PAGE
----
Tarantulas have one of the most interesting mating rituals of any animal in the rainforest. The male tarantula is much smaller than his mate and to successfully sire a brood of young, he places his life at risk in the presence of a potentially hungry female. To complete his task, the male tarantula constructs a thin web on which he deposits sperm. Small leg-like appendages called pedipalps located near his jaws are used to pick up the sperm and carry it about. When he encounters a potential mate, he busts his best moves which may include drumming, waggling of legs, and other gambols. This dance helps his mate recognize her suitor as a member of the same species. We all know how disagreeable it is to misidentify members of another species when we are searching for a mate. With the preliminary introductions out of the way, the male warily approaches the female and does his best not to get eaten. The male tarantula is equipped with special claws on his front legs that help him grasp the female, while he uses his pedipalps to carefully place sperm into a pouch on her underside. Sometimes the male escapes this romantic encounter, but sometimes he does not and becomes dinner instead.


While out for a nighttime stroll in the grass, this shy juvenile redrump tarantula was surprised to be handled by curious humans.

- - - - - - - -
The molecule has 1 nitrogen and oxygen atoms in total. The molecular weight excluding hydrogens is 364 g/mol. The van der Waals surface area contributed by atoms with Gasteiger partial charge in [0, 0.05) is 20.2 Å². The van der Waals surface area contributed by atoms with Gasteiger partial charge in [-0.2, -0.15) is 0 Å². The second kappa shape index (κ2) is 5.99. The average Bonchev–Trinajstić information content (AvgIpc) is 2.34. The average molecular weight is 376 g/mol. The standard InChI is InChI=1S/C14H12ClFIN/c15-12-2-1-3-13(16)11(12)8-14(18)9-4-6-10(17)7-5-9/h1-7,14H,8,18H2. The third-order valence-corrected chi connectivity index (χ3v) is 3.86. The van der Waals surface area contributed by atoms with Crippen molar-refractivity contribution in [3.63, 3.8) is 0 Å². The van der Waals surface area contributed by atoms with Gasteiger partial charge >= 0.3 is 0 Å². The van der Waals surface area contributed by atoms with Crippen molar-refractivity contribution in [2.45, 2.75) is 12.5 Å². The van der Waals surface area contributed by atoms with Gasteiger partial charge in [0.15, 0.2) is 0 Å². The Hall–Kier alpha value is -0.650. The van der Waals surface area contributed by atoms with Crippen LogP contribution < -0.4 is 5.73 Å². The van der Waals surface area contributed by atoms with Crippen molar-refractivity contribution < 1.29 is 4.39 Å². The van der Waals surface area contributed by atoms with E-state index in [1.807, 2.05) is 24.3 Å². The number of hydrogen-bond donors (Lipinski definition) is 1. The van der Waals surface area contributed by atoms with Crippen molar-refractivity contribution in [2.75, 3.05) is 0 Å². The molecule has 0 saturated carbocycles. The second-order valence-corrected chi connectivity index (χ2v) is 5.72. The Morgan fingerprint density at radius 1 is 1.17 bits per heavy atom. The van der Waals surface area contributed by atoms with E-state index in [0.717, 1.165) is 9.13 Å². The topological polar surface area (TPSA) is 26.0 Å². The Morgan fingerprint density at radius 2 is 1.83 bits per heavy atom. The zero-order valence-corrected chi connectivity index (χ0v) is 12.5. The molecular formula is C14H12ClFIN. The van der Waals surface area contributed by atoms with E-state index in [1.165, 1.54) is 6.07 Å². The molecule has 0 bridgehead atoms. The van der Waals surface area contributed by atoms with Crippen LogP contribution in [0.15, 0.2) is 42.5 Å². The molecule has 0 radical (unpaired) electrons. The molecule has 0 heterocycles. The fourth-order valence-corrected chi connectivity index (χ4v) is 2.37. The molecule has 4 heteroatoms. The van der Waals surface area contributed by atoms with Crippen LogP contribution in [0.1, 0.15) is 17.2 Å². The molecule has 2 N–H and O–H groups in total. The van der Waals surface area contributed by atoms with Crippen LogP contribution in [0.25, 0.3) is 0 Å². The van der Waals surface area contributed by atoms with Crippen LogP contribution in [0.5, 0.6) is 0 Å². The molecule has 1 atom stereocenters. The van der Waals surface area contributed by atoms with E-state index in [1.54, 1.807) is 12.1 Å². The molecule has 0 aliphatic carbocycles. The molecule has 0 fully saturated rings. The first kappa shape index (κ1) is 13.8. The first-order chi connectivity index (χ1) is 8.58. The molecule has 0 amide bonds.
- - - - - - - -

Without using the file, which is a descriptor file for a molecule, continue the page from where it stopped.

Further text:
The female tarantula lays several hundred eggs in a silken ball. These eggs are stored in a burrow and tended until they hatch. These large juicy arthropods would seem like a tempting meal for other predators in the jungle. However, in addition to sharp fangs, the tarantula has another potent defense. The abdomen of many species of tarantula is covered with a dense coat of hairs known as urticating hairs. When the human encounter became just a little too unsettling, the spider raised its abdomen and expelled hairs by rubbing them off with the hind legs. These irritating hairs can lodge in the eyes or nasal passages of a would-be predator and thereby thwart an attack.

On several visits to Central American rainforests we have encountered tarantulas, enjoyed their company, and returned them to their galleries. However, due to habitat destruction and collecting for the pet- trade industry, tarantulas in the genus Brachypelma have become threatened and are now protected by the Convention on International Trade in Endangered Species of Wild Fauna and Flora laws. These regulations prohibit the international trade of more than 34,000 species of wild animals and plants to prevent their extinction.



In the light of day, one redrump spider had a chance to examine a lucky student.



Bug of the Week gives special thanks to Carlos and the other nocturnal adventurers at Aguila de Osa who were the inspiration for this episode. We thank the hearty crew of BSCI 339M: Tropical Biology in Belize who spied a redrump tarantula in the grass and extracted another from its hole to enjoy a close encounter of the arachnid kind. Much of the information for this Bug of the Week came from Jerry G. Well's delightful book "The Guide to Owning a Tarantula."

We are indebted to globetrotting Guy Tansley for assistance in identifying our tarantulas. Visit his amazing web site to learn more about fascinating wildlife in exotic locations around the world at: